Saturday, April 30, 2005

Is Congregationalism a Democracy?

Paul Alexander has written an interesting article on the website about church governance. Paul S. (a reader of my blog) asked what form of church governance do I plan to pursue when I graduate from seminary.

My initial answer was: "I think the issues is much less about the form of governance, and more about good leaders leading well. Too many people are put in places of leadership, or take leadership roles with little understanding of how to actually lead. Good leadership in bad systems still find ways to make it work. Bad leaders in good systems just ruin good systems."

The truth is that we do not often have much say (at least initially) into what type of governance structure we are willing to work with. There are a limited number of structures, and the right people can make all the difference. The church I am currently serving at is a real mess as far as governance is concerned. I have been working with the senior pastor on this (as well as many other issues) and I think they are starting to turn things around. The difficult thing is that there is something like 12 or 13 years of poor overall leadership to counter. There were periods of time where a pastor was strong, but the overall structure was poor, and not filled with the right people, or at least not the right people with the proper training. All too frequently we draft/elect/beg someone into a leadership position in a church, and then do nothing to prepare them for success. It's trial by fire, learn as you go, we'll forgive you because we have to type of experience. This is killing the church. We need to train people into their jobs. Yes, it takes time. Yes, it might put some burden on the church staff initially. Eventually you work toward the goal being lay leadership training other lay leadership, but sometimes you have to do the work up front as the pastor to get the ball rolling. I am passionate about leadership, and I believe that rarely does good leadership happen by accident.

I think until churches begin to put more of an emphasis and priority on this, the church will continue to suffer. I am not saying churches should be run like businesses. But I do think we can improve greatly in this area, and improving these processes and practices will indeed serve toward Kingdom expansion.

One thing I have comitted myself to is attending the Willow Creek Association's Leadership Summit every year (I'm signed up for Eagle Brook Church satellite site). I picked up on this through my previous church (Northridge Baptist Church, Mitchell, SD). Each year the church staff, with a group of deacons as well as some elders and general church members attend this together. It's a time of great thinking, bonding, and spiritual renewal. I am constantly impressed by how much better I feel equiped to serve a local church after attending. I have purchased the DVD's of the conference each of the past two years, and watch them frequently. Certainly there are sessions that are better than others, and there are, speakers that I'm not always completely fond of, but the vast majority is pure leadership gold. I cannot speak too highly of this experience, and sincerely suggest that if you can, GO!!!! I get the benefit of student price, but it's worth every penny of the full price. If you can't go, get the DVD's and watch them as a staff/church leadership team.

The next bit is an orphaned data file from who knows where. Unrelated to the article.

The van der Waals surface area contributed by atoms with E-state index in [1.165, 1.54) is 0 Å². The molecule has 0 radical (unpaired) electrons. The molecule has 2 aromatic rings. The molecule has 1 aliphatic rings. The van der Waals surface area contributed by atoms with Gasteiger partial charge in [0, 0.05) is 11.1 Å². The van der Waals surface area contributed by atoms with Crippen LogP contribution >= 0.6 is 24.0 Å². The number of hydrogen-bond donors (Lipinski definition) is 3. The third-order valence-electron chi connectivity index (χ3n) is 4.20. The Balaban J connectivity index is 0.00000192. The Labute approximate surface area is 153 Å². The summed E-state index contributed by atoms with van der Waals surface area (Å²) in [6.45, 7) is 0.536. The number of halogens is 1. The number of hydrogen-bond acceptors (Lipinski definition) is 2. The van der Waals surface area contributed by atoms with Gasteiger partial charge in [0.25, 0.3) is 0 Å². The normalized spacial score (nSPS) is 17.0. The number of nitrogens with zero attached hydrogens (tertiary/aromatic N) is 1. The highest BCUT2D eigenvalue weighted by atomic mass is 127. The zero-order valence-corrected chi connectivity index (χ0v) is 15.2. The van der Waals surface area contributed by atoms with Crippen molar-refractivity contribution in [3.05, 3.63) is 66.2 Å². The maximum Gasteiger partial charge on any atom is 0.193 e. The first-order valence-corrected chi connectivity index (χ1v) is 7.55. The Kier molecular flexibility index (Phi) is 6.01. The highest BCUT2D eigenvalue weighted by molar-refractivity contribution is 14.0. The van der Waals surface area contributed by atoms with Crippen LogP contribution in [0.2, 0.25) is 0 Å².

Paul Schafer said...

With you desire to be affiliated with Willow Creek Association, how do you come to terms with their Egalitarian stance and your Complementarian stance in leadership?

mrclm said...

I don't know if I have a desire to be associated specificially with Willow Creek, but I appreciate what they are doing with the Leadership Summit. I'm not a Willow disciple, but I have examined a lot of their materials, and found some really great stuff, and some stuff I don't think is as good. The cautions with the Leadership Summit wold be that you need to keep Biblical leadership in view when listening to all the speakers. Some of the speakers are not Christians (and they usually make a disclaimer to this effect)but that doesn't preclude them from knowing how to lead people. You also need to operate as church and not as a business, so there are some other ways in which you need to keep Biblical leadership in mind when viewing/attending the WCA Leadership Summit stuff.

Additionally, on the note of Complementarian vs. Egalitarian - I don't know how it factors into the equation of whether or not to learn about leadership from them. In the couple of years I've been going, there have been women presenting, but no women pastors. At the end of the day though, we need to know that complimentarianism is a secondary issue, as I have heard stated by many who I interact with from the CBMW. I believe in it, I believe in advancing it, but that doesn't mean I abandon those who don't agree with me on the issue. I think we can still learn from those we don't always agree with, while keeping our disagreement points in mind so we aren't sacrificing what we do believe.